Oil steady as recession fears counter positive Chinese signals
Oil prices were steady on Monday as China's continuation of loose monetary policy was offset by fears that high inflation and energy costs could drag the global economy into recession.
Brent crude futures rose 17 cents, or 0.2 per cent, to $91.80 a barrel by 0915 GMT, recovering from a 6.4 per cent fall last week. US West Texas Intermediate crude was at $85.67 a barrel, up 6 cents, or 0.1 per cent, after a 7.6 per cent decline last week.
China's central bank rolled over maturing medium-term policy loans on Monday while keeping the interest rate unchanged for a second month, in a signal that the central bank would continue to maintain loose monetary policy.
Beijing would also greatly increase domestic energy supply capacity and step up risk controls in key commodities including coal, oil and gas, and electricity, a senior National Energy Administration official said on Monday.
China will further increase reserve capacities for key commodities, another state official told a news conference in Beijing.
Oil found support from a combination of factors, including Chinese President Xi Jinping's comments at the Party Congress that reassured accommodative policies for the economy, a positive sign for demand outlook, CMC Markets analyst Tina Teng said.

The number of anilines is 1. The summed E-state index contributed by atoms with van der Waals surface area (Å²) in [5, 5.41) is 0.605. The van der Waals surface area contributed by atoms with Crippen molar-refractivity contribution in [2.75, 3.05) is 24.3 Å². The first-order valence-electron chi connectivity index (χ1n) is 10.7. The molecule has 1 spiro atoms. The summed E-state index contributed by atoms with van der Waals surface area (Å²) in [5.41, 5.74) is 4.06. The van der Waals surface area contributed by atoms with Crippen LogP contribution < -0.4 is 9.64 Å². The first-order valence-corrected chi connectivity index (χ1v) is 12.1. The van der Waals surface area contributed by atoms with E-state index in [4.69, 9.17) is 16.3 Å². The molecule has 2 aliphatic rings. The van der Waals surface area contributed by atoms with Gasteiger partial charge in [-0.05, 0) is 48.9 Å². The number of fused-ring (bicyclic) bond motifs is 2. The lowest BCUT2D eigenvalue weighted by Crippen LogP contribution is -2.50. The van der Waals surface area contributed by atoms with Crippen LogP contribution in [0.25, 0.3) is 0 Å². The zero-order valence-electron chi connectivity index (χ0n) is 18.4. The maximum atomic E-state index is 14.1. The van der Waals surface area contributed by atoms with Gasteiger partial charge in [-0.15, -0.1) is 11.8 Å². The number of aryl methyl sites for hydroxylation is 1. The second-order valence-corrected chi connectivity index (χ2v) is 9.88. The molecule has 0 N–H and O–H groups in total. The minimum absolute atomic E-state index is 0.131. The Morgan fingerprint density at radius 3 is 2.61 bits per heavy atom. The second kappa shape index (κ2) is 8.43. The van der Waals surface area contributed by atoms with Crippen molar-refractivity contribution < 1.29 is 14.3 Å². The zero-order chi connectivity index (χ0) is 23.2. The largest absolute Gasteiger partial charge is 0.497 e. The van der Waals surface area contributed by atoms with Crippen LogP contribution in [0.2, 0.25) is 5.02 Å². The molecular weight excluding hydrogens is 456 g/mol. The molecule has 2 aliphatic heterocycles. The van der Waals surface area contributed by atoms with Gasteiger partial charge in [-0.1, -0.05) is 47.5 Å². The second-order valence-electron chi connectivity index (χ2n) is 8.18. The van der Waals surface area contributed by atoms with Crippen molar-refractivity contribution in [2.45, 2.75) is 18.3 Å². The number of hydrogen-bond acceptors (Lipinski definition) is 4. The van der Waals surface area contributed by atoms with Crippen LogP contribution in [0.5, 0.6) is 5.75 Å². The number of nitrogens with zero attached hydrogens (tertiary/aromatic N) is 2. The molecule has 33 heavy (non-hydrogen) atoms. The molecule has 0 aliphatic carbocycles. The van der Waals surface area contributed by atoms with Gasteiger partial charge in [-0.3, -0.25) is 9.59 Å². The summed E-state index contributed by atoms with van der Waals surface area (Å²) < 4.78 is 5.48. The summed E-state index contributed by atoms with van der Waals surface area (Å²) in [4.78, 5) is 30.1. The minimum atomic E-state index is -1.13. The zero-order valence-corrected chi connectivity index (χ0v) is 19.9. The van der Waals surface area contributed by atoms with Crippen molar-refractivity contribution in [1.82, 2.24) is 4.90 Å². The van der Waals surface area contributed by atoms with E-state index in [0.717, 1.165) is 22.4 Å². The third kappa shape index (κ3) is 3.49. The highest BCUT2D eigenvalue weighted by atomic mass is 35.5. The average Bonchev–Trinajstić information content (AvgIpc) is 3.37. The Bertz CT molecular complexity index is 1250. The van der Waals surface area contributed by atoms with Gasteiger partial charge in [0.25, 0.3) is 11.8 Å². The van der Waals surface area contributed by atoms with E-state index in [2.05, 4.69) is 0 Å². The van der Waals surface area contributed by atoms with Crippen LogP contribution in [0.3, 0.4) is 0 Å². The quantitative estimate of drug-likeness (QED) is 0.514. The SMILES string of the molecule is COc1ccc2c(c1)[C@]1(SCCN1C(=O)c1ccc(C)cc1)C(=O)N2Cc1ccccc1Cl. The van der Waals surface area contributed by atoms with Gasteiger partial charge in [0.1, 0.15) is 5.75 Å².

China is expected to release trade and economic data this week, with third-quarter GDP growth possibly set to rebound from the previous quarter, but 2022 threatening to be China's worst performing year in almost half a century.
Meanwhile, a strong US dollar and further interest rate increases from the US Federal Reserve limit price gains.
St. Louis Fed President James Bullard said on Friday inflation had become "pernicious" and difficult to arrest, and warranted continued "frontloading" through larger rate increases of three-quarters of a percentage point.
Inflation in the United States remains stubborn and growth in European Union countries is due to weaken to half a percent, Gita Gopinath, a senior official at the International Monetary Fund said on Monday.
Oil supply is due to remain tight after OPEC and allies like Russia pledged on Oct. 5 to cut output by 2 million barrels per day, as a war of words between OPEC's de facto leader Saudi Arabia and the United States could foreshadow more volatility.